Ronnie Taylor, Oscar-Winning Cinematographer on 'Gandhi,' Dies at 93

Ronnie Taylor - Publicity - P 2018
Courtesy of the Courtney Taylor family

He collaborated with director Richard Attenborough on five films and shot what is believed to be the largest scene of film extras in cinema history.

Ronnie Taylor, the British cinematographer who twice stepped in to save Richard Attenborough's towering 1982 production of Gandhi, then shared an Academy Award for his efforts, has died. He was 93.

Taylor died Aug. 3 in Ibiza off the coast of Spain after suffering a stroke months earlier, a spokesperson from the British Society of Cinematographers told The Hollywood Reporter. He was president of the organization from 1990-92.

Taylor also lensed Attenborough's A Chorus Line (1985) and the apartheid drama Cry Freedom (1987), and collaborated on three films with director Ken Russell, including the rock opera Tommy (1975), on which he came aboard after the original cinematographer, Dick Bush, left over a disagreement.

He cut his teeth as camera operator to the legendary cinematographer Freddie Francis on such notable British films as Room at The Top (1959), Saturday Night and Sunday Morning (1960) and The Innocents (1961). He also shot Francis' directorial debut, Two and Two Make Six (1962).

For Gandhi, Attenborough's 191-minute biopic on the Indian activist, the principal director of photography was Billy Williams (On Golden Pond).

However, six weeks into the shoot, Williams suffered a slipped disc in his back. "We had to find someone to take over for me, and I suggested Ronnie Taylor, whom I worked with when he was a camera operator," Williams said in a 2017 interview.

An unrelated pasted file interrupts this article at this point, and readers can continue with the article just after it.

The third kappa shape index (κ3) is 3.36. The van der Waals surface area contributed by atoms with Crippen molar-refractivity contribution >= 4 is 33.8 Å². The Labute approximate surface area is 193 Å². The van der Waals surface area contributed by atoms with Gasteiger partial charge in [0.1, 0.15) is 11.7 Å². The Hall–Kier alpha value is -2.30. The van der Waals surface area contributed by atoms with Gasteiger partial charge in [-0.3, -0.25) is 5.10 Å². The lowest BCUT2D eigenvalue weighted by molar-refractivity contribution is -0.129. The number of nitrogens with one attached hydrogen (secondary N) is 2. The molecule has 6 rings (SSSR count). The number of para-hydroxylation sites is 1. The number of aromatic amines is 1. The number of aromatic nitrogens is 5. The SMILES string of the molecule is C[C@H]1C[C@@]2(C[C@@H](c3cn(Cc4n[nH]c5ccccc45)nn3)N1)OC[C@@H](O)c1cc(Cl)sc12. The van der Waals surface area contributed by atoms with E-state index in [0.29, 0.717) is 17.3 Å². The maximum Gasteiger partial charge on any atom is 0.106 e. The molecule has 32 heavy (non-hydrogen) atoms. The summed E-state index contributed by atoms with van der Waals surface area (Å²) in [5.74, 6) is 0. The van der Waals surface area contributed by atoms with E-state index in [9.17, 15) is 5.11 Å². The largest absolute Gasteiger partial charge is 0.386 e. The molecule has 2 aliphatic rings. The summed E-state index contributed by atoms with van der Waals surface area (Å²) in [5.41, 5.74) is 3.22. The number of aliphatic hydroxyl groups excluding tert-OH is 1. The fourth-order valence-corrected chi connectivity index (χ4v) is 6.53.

Taylor had worked with Attenborough as a camera operator on Attenborough's first two films as a director, the comedy musical Oh! What a Lovely War (1969) and the biopic Young Winston (1972).

So, Taylor received an early morning call asking him to come to India to rescue the production. The first scene he photographed was the astonishingly detailed re-creation of Gandhi's funeral in January 1948. Taylor used nine cameras, including a Steadicam, to film some 300,000 film extras, a Guinness world record. The turnout was made possible as the scene was done on a public holiday that commemorates India's independence.

Williams returned as cinematographer after four weeks but re-injured his back, and Taylor was brought back to complete the scenes in India.

"Billy and I did about 10 weeks each on the picture," Taylor told the British Cinematographer magazine. "Richard Attenborough decided that if there were going to be any nominations, that Billy and I should share the credit.”

Not only were they nominated for an Academy Award, they won, but Taylor was not present on Oscar night. Williams accepted their trophies, saying, "I'm very happy to share this great honor with my good friend Ronnie Taylor and to also share it with our superb camera crews, grips and electricians, Indian and British, who, working in harmony, shot this unique film."

Gandhi also won best picture, director, actor (Ben Kingsley), screenplay, art direction, costume design and editing.

Taylor was born on Oct. 27, 1924, in Hampstead, London. He studied radio communication in the hope of joining the Royal Navy, but a tour of Gainsborough Studios changed all that, and he wound up in its sound department and then its camera department.

His first jobs were as a clapper on Carol Reed's biopic The Young Mr. Pitt (1942) and then as focus puller, and after a stint with the Merchant Navy, he joined Pinewood Studios on Boys in Brown (1949), starring Attenborough.

Taylor was camera operator on the 1977 biopic Valentino, the 1978 remake of The Big Sleep and the best picture Oscar nominees Barry Lyndon (1975) and Star Wars (1977). He initially felt unimpressed with the last one: “At the time we were making Star Wars, most of the crew thought we were making a load of rubbish," he said, "obviously to be proved completely wrong."

Taylor also was the DP on Alejandro Jodorowsky's The Rainbow Thief (1990), starring Peter O'Toole, Omar Sharif and Christopher Lee; Dario Argento's Opera (1987) and The Phantom of the Opera (1998); and Al Pacino's Sea of Love (1989).

It was while working as an uncredited camera operator on the crime drama Secret People (1952) that he met his future wife, Mary Devetta, a secretary to directors Robert Hammer (Kind Hearts & and Coronets) and Charles Crichton (The Lavender Hill Mob).

Taylor is survived by his daughters, Tracey and Nikki, and two grandchildren.